The in situ light microenvironment of corals

The in situ light microenvironment of corals

Daniel Wangpraseurt, Lubos Polerecky, Anthony W. D. Larkum, Peter J. Ralph, Daniel A. Nielsen, Mathieu Pernice and Michael Kühl
Limnol. Oceanogr., 59(3), 2014, 917-926 | DOI: 10.4319/lo.2014.59.3.0917

Full article available!

I don’t understand the choice of words “Scalar irradiance”, but themeaning in my words, is the total irradiance from every angle.  Sunlight from “up”, light from reflections off the sand, off the coral’s own skeleton, et al.

The typical light measurement you’ll see on a hobby website using a PAR or lux meter is what this paper would be called a measurement of “downwelling irradiance”.

(Measurements of light in air don’t seem to have so many complications or aspects.)

Light is strongly scattered at the water–tissue interface and within the coral tissue, where photon trapping and redistribution leads to significant enhancement in the local scalar irradiance compared with the incident downwelling irradiance (Ku ̈hl et al. 1995; Wangpraseurt et al. 2012a).

Additionally, reflective, fluorescent, or both host pigments are synthesized by many corals, which further alters the intensity and spectral quality of light due to, for example, intense scattering and red-shifted emission (Salih et al. 2000).

Finally, photons that pass through the tissue are backscattered by the aragonite skeleton, further enhancing tissue scalar irradiance and thus photon availability for zooxanthellae photosynthesis (Enriquez et al. 2005; Marcelino et al. 2013).

Spectral scalar irradiance at the upper surfaces of faviid corals (E0) differed markedly from the incident downwelling irradiance (Ed; Fig. 3). Depending on the wavelength in the PAR region, the E0 : Ed ratio varied between 0.8 and 2.4, with the most pronounced enhance- ment at wavelengths 500–640 nm and . 680 nm (Fig. 3a–c).

[Ed:  500-640 nm is green of plant and human-color-vision “fame”, and 680nm is far-red like the light emitted from chlorophyll.]

it will be useful to compare differences between coenosarc and polyp tissue because they differ in total light exposure and spectral quality (Figs. 3, 4; Wangpraseurt et al. 2012a) and can exhibit different patterns of photoacclimation (Ralph et al. 2002).

There’s much more in there too!

They don’t go into this angle, but I think either all of, or a significant portion of, this “scalar light” other than the incident downwelling is actually “waste light”from the coral “blowing off” excess photons during photo-saturation.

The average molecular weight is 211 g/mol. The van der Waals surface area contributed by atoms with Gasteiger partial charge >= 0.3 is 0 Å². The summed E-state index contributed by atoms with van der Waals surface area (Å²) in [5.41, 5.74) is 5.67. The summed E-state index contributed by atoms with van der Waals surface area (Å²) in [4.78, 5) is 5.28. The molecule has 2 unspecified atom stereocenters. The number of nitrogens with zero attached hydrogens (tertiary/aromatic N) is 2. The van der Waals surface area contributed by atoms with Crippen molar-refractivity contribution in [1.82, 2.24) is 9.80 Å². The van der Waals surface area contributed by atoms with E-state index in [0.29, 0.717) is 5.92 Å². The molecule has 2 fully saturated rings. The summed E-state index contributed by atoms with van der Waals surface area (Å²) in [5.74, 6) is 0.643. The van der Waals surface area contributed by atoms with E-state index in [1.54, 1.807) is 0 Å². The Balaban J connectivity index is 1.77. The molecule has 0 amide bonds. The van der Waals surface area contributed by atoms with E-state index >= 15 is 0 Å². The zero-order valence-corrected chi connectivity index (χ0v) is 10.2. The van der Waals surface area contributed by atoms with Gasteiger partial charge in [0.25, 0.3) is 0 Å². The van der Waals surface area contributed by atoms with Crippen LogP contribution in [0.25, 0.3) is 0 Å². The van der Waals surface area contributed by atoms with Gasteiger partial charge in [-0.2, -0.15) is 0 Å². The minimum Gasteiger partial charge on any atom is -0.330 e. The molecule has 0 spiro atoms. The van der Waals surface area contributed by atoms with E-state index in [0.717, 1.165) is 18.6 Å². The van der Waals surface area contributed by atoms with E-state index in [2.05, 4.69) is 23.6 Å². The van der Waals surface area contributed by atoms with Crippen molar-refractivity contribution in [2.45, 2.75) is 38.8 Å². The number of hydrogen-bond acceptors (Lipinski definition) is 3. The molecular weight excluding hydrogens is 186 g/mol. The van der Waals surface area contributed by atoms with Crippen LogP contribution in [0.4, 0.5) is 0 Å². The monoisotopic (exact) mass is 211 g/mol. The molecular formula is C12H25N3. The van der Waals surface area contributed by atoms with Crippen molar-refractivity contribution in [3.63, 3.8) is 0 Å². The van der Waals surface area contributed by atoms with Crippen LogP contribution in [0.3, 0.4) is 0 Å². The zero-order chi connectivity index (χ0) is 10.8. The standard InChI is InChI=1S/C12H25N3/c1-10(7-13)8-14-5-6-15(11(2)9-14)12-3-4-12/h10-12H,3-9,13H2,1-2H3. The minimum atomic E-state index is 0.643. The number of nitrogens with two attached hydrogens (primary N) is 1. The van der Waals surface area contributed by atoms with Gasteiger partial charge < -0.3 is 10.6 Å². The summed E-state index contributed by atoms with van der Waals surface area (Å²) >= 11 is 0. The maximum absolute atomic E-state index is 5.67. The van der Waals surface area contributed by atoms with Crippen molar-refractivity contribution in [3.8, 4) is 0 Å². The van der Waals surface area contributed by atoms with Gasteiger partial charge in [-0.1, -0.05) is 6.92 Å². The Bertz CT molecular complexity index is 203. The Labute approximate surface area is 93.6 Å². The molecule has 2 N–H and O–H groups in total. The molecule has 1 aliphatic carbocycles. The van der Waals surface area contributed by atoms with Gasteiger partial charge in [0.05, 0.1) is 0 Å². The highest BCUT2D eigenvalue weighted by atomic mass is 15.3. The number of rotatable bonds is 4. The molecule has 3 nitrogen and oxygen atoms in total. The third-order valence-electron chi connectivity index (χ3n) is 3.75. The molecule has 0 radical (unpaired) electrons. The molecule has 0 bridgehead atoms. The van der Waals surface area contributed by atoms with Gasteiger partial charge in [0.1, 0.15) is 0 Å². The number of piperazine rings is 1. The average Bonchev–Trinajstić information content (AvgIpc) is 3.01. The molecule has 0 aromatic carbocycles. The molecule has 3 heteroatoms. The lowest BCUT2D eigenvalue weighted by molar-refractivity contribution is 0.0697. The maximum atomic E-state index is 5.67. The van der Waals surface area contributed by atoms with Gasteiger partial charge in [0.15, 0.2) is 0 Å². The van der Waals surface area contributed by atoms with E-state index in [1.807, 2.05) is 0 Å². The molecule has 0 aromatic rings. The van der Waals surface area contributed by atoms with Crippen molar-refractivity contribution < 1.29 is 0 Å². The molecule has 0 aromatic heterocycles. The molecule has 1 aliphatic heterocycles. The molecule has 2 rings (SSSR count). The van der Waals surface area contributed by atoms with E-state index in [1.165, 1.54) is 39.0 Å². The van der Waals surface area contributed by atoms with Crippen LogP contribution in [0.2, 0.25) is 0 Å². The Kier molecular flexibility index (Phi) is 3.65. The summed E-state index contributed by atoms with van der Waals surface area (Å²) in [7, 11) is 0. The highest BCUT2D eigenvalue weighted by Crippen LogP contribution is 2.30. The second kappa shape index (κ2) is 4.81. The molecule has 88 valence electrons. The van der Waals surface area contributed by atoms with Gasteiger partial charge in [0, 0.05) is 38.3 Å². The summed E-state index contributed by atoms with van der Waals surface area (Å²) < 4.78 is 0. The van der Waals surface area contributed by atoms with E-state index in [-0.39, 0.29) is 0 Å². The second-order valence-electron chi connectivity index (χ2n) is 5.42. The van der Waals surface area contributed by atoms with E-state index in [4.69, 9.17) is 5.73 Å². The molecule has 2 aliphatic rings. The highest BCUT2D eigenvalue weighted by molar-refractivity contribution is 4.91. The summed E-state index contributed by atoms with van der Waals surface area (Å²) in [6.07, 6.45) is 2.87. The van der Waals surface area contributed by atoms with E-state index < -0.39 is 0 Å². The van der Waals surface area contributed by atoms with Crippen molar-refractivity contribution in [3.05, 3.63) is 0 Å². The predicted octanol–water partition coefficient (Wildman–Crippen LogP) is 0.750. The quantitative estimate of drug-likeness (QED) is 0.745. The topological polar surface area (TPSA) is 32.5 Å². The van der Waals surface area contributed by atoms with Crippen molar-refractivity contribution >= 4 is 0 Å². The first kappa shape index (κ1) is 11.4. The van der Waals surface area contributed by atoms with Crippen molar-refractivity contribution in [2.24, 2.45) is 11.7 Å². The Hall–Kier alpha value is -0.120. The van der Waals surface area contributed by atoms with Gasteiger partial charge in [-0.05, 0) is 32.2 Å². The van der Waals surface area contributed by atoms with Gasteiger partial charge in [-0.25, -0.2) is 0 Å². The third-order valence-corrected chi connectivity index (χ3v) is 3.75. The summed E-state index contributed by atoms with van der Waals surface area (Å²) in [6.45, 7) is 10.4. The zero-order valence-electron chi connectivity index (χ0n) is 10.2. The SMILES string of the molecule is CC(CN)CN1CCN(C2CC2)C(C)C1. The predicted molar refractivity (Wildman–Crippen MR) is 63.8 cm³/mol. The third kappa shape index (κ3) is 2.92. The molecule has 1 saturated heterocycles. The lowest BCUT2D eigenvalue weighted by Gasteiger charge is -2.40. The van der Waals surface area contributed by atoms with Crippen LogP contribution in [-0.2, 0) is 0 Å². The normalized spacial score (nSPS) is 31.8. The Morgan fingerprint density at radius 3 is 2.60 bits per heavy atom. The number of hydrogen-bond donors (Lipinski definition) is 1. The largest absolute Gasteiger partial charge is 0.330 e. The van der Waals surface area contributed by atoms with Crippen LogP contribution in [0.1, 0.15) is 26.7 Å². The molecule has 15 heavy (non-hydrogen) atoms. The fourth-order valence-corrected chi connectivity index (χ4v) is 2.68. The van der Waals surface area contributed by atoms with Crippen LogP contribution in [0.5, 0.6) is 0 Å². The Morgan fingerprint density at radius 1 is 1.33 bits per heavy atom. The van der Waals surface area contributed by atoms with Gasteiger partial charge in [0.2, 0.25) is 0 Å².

Makes sense as green light isn’t well-absorbed and red light is low-function in the photosynthesis cycle.

Quoting http://plantphys.info/plant_physiology/light.shtml:

“Light beyond 700nm has insufficient quantum yeild to drive photosynthesis.”

680nm may as well be 700nm as far as this goes….”mission accomplished” in modern parlance.

The photons have had their “kick” removed in the red cases, or they’ve been made ultra-reflective in the green cases.

Seemingly contradictory to the above  (and also mentioned at that link) is the Emerson effect, where chlorophyll can use 680nm + 700nm light to significantly boost photosynthesis.

Very interesting!

Spectrometer

 

This is my Project STAR spectrometer.  It was very inexpensive.

img_3218
The Project STAR spectrometer. Clockwise from the top-left, the long, curved feature is the housing for the graduated scale; next to it is the small light-intake port; at the bottom-edge is the whitish diffraction grating which is just above, or in front of, the eyepiece.

I  use it for examining the color of different lights inside and outside.  (Don’t look directly at the sun through this device – or anything else!)

It works by taking in light via the small opening at the upper-right.

The light bounces off the diffraction grating at the bottom of the photo.

It then spreads out over the graduated scale, which is inside the curved feature at the top of the photo.

I view the scale through the eyepiece that’s at the bottom of the photo.

I don’t get a histogram showing relative wavelength intensity, but it’s really easy to see what wavelengths are strong or weak, or which ones are missing.

I love having this!

 

 

 

 

spectrometer_output
View through the eyepiece of a Project STAR spectrometer. The light is from a 48″ Phillips 6,500K T12 lamp.
spectrometer_light_intakes
The Project STAR spectrometer. Clockwise from the top-left, the long, curved feature is the housing for the graduated scale; next to it is the small light-intake port; at the bottom-edge is the whitish diffraction grating which is just above, or in front of, the eyepiece.
spectrometer_intake_port
The Project STAR spectrometer. Clockwise from the top-left, the long, curved feature is the housing for the graduated scale; next to it is the small light-intake port; at the bottom-edge is the whitish diffraction grating which is just above, or in front of, the eyepiece.
spectrometer_backlight_port
The Project STAR spectrometer. Clockwise from the top-left, the long, curved feature is the housing for the graduated scale; next to it is the small light-intake port; at the bottom-edge is the whitish diffraction grating which is just above, or in front of, the eyepiece.
spectrometer_refguide
The Project STAR spectrometer. Clockwise from the top-left, the long, curved feature is the housing for the graduated scale; next to it is the small light-intake port; at the bottom-edge is the whitish diffraction grating which is just above, or in front of, the eyepiece.